It happens all the time with a substantial purchase. That nagging question in the back of your head asking, 'Is this a good investment?' It’s something I hear a lot with my engagement ring hat on. People tend to spend a lot of money on an engagement ring. Yes, it’s all relative, but generally it’s one of two or possibly three big ticket items that will be purchased (behind a home and a car).
Next in line is the luxury watch market, in particular Rolex. It’s fair to say that Rolex has seen a huge rise in popularity over the last few years. The prices have only been going in one direction, up! Rolex are very careful about production and it would seem only produce desirable pieces, keeping demand and prices high. With nicknames like Batman, Hulk, Kermit, Pepsi & Root Beer, when you mention these to anyone with a slight interest in Rolex, they know exactly what you’re referring to. The type of person who would buy an expensive watch hasn't been taking expensive holidays over the past 12-18 months. Instead they've been buying luxury items, including you guessed it, Rolex's. I’m seeing this behaviour with diamond jewellery as well.
In 2017 actor Paul Newman’s personal Rolex Daytona sold for a jaw dropping $17.8m at auction becoming the most expensive watch ever sold. These watches are iconic. Let's go back to 1962. The world had its first glimpse of secret agent 007 James Bond. The watch Bond wears in Dr. No? A Rolex Submariner. Could this be why the Submariner is possibly the most sought-after model in the Rolex range? Possibly. The truth is that unless we have an infinite supply of money, enabling us to have been buying watches for years, we aren’t going to be able to buy one of the rare models at retail price. The waiting lists go on for years. And to be on the waiting list, you need to have built up a relationship with a store. There is a way to get the watch you’ve always wanted. Sadly, it comes at a price. So, if you’re considering what to get for dad this Father’s Day, although I suspect he will be buying it for himself, then I’ll let you into a secret.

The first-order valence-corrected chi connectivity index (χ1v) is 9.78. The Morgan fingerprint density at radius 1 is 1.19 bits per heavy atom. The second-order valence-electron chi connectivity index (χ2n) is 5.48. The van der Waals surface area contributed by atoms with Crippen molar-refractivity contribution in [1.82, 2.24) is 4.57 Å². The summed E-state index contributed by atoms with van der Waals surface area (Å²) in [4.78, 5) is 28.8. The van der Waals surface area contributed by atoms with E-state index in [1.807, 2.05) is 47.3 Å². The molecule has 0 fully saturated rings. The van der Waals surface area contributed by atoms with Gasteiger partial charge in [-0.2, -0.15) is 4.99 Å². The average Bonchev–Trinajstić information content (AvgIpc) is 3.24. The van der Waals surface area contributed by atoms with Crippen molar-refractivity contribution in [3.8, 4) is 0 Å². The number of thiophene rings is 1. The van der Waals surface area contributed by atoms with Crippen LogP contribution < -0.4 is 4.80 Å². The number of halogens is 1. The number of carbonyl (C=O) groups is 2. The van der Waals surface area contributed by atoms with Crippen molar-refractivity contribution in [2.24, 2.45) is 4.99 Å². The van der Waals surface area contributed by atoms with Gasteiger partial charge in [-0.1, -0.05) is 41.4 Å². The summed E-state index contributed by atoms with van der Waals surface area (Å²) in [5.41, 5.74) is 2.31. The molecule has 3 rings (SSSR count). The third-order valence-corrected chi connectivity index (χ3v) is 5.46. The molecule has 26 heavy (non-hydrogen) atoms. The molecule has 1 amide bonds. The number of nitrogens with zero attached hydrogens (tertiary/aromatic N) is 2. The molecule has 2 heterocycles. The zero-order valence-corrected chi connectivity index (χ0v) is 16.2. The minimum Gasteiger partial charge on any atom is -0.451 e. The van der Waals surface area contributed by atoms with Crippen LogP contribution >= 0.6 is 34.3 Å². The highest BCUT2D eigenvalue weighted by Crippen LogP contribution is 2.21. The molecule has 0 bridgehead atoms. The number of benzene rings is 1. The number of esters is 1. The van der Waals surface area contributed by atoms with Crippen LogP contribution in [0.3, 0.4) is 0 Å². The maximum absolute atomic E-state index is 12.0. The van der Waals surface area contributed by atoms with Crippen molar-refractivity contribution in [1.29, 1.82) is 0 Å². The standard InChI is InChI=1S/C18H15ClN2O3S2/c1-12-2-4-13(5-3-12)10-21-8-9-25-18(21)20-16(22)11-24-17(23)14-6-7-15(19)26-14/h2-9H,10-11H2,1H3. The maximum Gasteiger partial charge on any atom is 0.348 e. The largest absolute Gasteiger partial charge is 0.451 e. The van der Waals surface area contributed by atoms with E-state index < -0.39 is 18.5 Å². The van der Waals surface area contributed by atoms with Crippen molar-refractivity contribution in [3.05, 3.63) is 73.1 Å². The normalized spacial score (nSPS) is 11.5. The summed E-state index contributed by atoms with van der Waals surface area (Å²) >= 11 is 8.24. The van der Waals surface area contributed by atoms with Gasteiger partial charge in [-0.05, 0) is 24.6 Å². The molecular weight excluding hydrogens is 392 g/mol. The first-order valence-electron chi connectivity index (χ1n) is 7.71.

There is a secondary market for everything, and everything has a price. Many people who’ve been on Rolex waiting lists sell their new watch straightaway – for a handsome profit. There are plenty of websites, and some retail shops, which specialise in “pre-owned” luxury watches. This is the only place to jump the queue and get the watch you’ve always wanted. For a lot of sports models, such as the Daytona Cosmograph, GMT Master II, Submariner, Sea-Dweller, you will always be paying a premium. However, you generally get your money back after a few years, should you decide to sell. But, what tends to happen, is that people then use their watch a few years later, to upgrade to a more expensive model.
To maintain the best value for your investment, I always recommend that you have it serviced on a regular basis. Keep it in good condition. Make sure you hold on to the original box and papers. The materials that Rolex use are of the highest quality, and they’re designed to last, but the used condition is a key factor in maintaining value. Every few years Rolex tweak the design slightly and replace it with a similar model. This then makes the previous model a bit more desirable and collectable. So, make sure you do your research. And here’s the thing. Most people who buy a Rolex as an investment can’t help but wear it every now and again. There are very few people who buy them and lock them away without even taking it out the box. So, if you’re after one and happy pay a premium, then get in touch. I’ll help make sure you get the right advice and pay the right price. I don’t claim to know everything, and whilst this isn’t “advice” as such, it’s certainly meant to help you, even if it’s a little.